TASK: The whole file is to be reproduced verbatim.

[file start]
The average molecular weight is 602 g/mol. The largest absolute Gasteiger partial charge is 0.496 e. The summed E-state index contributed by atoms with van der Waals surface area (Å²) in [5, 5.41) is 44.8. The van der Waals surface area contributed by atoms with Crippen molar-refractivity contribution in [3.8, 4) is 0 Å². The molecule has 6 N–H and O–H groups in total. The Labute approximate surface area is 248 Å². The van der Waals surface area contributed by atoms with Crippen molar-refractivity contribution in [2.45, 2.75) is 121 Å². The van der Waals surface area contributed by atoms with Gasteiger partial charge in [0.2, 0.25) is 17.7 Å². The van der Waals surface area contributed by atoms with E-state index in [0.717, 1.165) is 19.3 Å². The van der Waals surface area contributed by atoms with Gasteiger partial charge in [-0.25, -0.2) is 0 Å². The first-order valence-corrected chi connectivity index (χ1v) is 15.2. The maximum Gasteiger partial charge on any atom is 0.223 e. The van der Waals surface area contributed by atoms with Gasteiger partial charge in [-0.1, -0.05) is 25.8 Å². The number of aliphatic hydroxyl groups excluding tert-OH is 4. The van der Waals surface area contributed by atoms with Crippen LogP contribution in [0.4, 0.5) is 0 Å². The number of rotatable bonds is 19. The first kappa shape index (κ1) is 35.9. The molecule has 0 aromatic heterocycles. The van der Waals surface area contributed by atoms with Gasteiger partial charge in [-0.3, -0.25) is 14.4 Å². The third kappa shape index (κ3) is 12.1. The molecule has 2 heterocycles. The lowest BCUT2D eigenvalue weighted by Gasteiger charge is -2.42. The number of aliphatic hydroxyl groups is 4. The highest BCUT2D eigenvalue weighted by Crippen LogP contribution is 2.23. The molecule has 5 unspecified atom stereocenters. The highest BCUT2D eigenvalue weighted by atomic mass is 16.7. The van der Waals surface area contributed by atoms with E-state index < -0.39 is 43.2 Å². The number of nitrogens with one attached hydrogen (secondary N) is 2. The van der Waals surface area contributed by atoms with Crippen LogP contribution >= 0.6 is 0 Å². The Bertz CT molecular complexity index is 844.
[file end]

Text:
The average molecular weight is 602 g/mol. The largest absolute Gasteiger partial charge is 0.496 e. The summed E-state index contributed by atoms with van der Waals surface area (Å²) in [5, 5.41) is 44.8. The van der Waals surface area contributed by atoms with Crippen molar-refractivity contribution in [3.8, 4) is 0 Å². The molecule has 6 N–H and O–H groups in total. The Labute approximate surface area is 248 Å². The van der Waals surface area contributed by atoms with Crippen molar-refractivity contribution in [2.45, 2.75) is 121 Å². The van der Waals surface area contributed by atoms with Gasteiger partial charge in [0.2, 0.25) is 17.7 Å². The van der Waals surface area contributed by atoms with E-state index in [0.717, 1.165) is 19.3 Å². The van der Waals surface area contributed by atoms with Gasteiger partial charge in [-0.25, -0.2) is 0 Å². The first-order valence-corrected chi connectivity index (χ1v) is 15.2. The maximum Gasteiger partial charge on any atom is 0.223 e. The van der Waals surface area contributed by atoms with Gasteiger partial charge in [-0.1, -0.05) is 25.8 Å². The number of aliphatic hydroxyl groups excluding tert-OH is 4. The van der Waals surface area contributed by atoms with Crippen LogP contribution in [0.4, 0.5) is 0 Å². The number of rotatable bonds is 19. The first kappa shape index (κ1) is 35.9. The molecule has 0 aromatic heterocycles. The van der Waals surface area contributed by atoms with Gasteiger partial charge in [-0.3, -0.25) is 14.4 Å². The third kappa shape index (κ3) is 12.1. The molecule has 2 heterocycles. The lowest BCUT2D eigenvalue weighted by Gasteiger charge is -2.42. The number of aliphatic hydroxyl groups is 4. The highest BCUT2D eigenvalue weighted by Crippen LogP contribution is 2.23. The molecule has 5 unspecified atom stereocenters. The highest BCUT2D eigenvalue weighted by atomic mass is 16.7. The van der Waals surface area contributed by atoms with E-state index < -0.39 is 43.2 Å². The number of nitrogens with one attached hydrogen (secondary N) is 2. The van der Waals surface area contributed by atoms with Crippen LogP contribution >= 0.6 is 0 Å². The Bertz CT molecular complexity index is 844.